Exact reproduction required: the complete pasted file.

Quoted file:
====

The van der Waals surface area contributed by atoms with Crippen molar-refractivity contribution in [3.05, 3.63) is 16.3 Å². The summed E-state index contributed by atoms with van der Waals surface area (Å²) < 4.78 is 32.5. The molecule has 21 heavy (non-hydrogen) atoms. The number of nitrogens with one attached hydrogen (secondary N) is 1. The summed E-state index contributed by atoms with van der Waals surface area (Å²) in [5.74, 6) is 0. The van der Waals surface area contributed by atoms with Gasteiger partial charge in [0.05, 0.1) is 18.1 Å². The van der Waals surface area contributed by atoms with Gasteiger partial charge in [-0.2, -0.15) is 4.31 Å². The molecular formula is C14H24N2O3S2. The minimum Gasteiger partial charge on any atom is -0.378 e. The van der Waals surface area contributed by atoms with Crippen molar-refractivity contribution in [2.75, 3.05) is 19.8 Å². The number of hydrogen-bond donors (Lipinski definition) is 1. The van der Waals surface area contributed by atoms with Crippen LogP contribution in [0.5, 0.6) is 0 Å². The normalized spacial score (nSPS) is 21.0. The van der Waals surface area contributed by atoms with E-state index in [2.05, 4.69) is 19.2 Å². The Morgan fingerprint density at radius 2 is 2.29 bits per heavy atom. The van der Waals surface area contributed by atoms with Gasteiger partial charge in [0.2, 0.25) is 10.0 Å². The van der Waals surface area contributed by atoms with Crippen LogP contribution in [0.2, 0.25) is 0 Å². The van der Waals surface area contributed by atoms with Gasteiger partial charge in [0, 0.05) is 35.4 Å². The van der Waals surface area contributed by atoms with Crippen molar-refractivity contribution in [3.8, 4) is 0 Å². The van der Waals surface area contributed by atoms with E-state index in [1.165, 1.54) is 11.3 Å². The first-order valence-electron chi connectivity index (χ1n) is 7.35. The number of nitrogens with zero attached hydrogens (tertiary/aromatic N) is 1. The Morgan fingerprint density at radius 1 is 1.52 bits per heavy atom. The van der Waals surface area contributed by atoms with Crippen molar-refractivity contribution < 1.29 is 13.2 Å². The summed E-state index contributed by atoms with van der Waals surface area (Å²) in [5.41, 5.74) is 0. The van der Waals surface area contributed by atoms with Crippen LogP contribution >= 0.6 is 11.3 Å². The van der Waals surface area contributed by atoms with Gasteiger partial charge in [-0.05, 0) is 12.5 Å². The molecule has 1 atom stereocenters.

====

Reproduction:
The van der Waals surface area contributed by atoms with Crippen molar-refractivity contribution in [3.05, 3.63) is 16.3 Å². The summed E-state index contributed by atoms with van der Waals surface area (Å²) < 4.78 is 32.5. The molecule has 21 heavy (non-hydrogen) atoms. The number of nitrogens with one attached hydrogen (secondary N) is 1. The summed E-state index contributed by atoms with van der Waals surface area (Å²) in [5.74, 6) is 0. The van der Waals surface area contributed by atoms with Gasteiger partial charge in [0.05, 0.1) is 18.1 Å². The van der Waals surface area contributed by atoms with Gasteiger partial charge in [-0.2, -0.15) is 4.31 Å². The molecular formula is C14H24N2O3S2. The minimum Gasteiger partial charge on any atom is -0.378 e. The van der Waals surface area contributed by atoms with Crippen molar-refractivity contribution in [2.75, 3.05) is 19.8 Å². The number of hydrogen-bond donors (Lipinski definition) is 1. The van der Waals surface area contributed by atoms with Crippen LogP contribution in [0.5, 0.6) is 0 Å². The normalized spacial score (nSPS) is 21.0. The van der Waals surface area contributed by atoms with E-state index in [2.05, 4.69) is 19.2 Å². The Morgan fingerprint density at radius 2 is 2.29 bits per heavy atom. The van der Waals surface area contributed by atoms with Gasteiger partial charge in [0.2, 0.25) is 10.0 Å². The van der Waals surface area contributed by atoms with Crippen LogP contribution in [0.2, 0.25) is 0 Å². The van der Waals surface area contributed by atoms with Gasteiger partial charge in [0, 0.05) is 35.4 Å². The van der Waals surface area contributed by atoms with Crippen molar-refractivity contribution in [3.8, 4) is 0 Å². The van der Waals surface area contributed by atoms with E-state index in [1.165, 1.54) is 11.3 Å². The first-order valence-electron chi connectivity index (χ1n) is 7.35. The number of nitrogens with zero attached hydrogens (tertiary/aromatic N) is 1. The Morgan fingerprint density at radius 1 is 1.52 bits per heavy atom. The van der Waals surface area contributed by atoms with Crippen molar-refractivity contribution < 1.29 is 13.2 Å². The summed E-state index contributed by atoms with van der Waals surface area (Å²) in [5.41, 5.74) is 0. The van der Waals surface area contributed by atoms with Crippen LogP contribution >= 0.6 is 11.3 Å². The van der Waals surface area contributed by atoms with Gasteiger partial charge in [-0.05, 0) is 12.5 Å². The molecule has 1 atom stereocenters.